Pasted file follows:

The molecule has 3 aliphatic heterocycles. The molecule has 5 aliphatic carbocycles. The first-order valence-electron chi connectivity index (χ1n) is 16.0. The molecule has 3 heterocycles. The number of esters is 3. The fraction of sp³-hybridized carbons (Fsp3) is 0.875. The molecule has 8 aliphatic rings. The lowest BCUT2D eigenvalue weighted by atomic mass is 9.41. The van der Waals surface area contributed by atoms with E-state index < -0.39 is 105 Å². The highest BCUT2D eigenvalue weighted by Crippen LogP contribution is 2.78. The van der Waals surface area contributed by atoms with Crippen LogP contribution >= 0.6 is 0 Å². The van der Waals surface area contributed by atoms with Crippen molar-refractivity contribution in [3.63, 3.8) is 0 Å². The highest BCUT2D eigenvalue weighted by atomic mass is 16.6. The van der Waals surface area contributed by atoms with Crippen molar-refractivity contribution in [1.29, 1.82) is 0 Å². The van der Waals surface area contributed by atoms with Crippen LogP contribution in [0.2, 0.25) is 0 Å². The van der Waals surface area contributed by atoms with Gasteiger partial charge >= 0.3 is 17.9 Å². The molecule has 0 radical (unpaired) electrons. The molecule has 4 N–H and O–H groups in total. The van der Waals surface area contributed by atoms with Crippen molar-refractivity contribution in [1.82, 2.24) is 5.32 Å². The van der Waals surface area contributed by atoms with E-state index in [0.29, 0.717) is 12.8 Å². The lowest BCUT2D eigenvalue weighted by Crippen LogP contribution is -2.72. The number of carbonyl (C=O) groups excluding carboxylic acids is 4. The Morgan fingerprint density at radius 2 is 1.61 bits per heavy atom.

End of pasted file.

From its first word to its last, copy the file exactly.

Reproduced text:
The molecule has 3 aliphatic heterocycles. The molecule has 5 aliphatic carbocycles. The first-order valence-electron chi connectivity index (χ1n) is 16.0. The molecule has 3 heterocycles. The number of esters is 3. The fraction of sp³-hybridized carbons (Fsp3) is 0.875. The molecule has 8 aliphatic rings. The lowest BCUT2D eigenvalue weighted by atomic mass is 9.41. The van der Waals surface area contributed by atoms with E-state index < -0.39 is 105 Å². The highest BCUT2D eigenvalue weighted by Crippen LogP contribution is 2.78. The van der Waals surface area contributed by atoms with Crippen LogP contribution >= 0.6 is 0 Å². The van der Waals surface area contributed by atoms with Crippen molar-refractivity contribution in [3.63, 3.8) is 0 Å². The highest BCUT2D eigenvalue weighted by atomic mass is 16.6. The van der Waals surface area contributed by atoms with Crippen molar-refractivity contribution in [1.29, 1.82) is 0 Å². The van der Waals surface area contributed by atoms with Crippen LogP contribution in [0.2, 0.25) is 0 Å². The van der Waals surface area contributed by atoms with Gasteiger partial charge >= 0.3 is 17.9 Å². The molecule has 0 radical (unpaired) electrons. The molecule has 4 N–H and O–H groups in total. The van der Waals surface area contributed by atoms with Crippen molar-refractivity contribution in [1.82, 2.24) is 5.32 Å². The van der Waals surface area contributed by atoms with E-state index in [0.29, 0.717) is 12.8 Å². The lowest BCUT2D eigenvalue weighted by Crippen LogP contribution is -2.72. The number of carbonyl (C=O) groups excluding carboxylic acids is 4. The Morgan fingerprint density at radius 2 is 1.61 bits per heavy atom.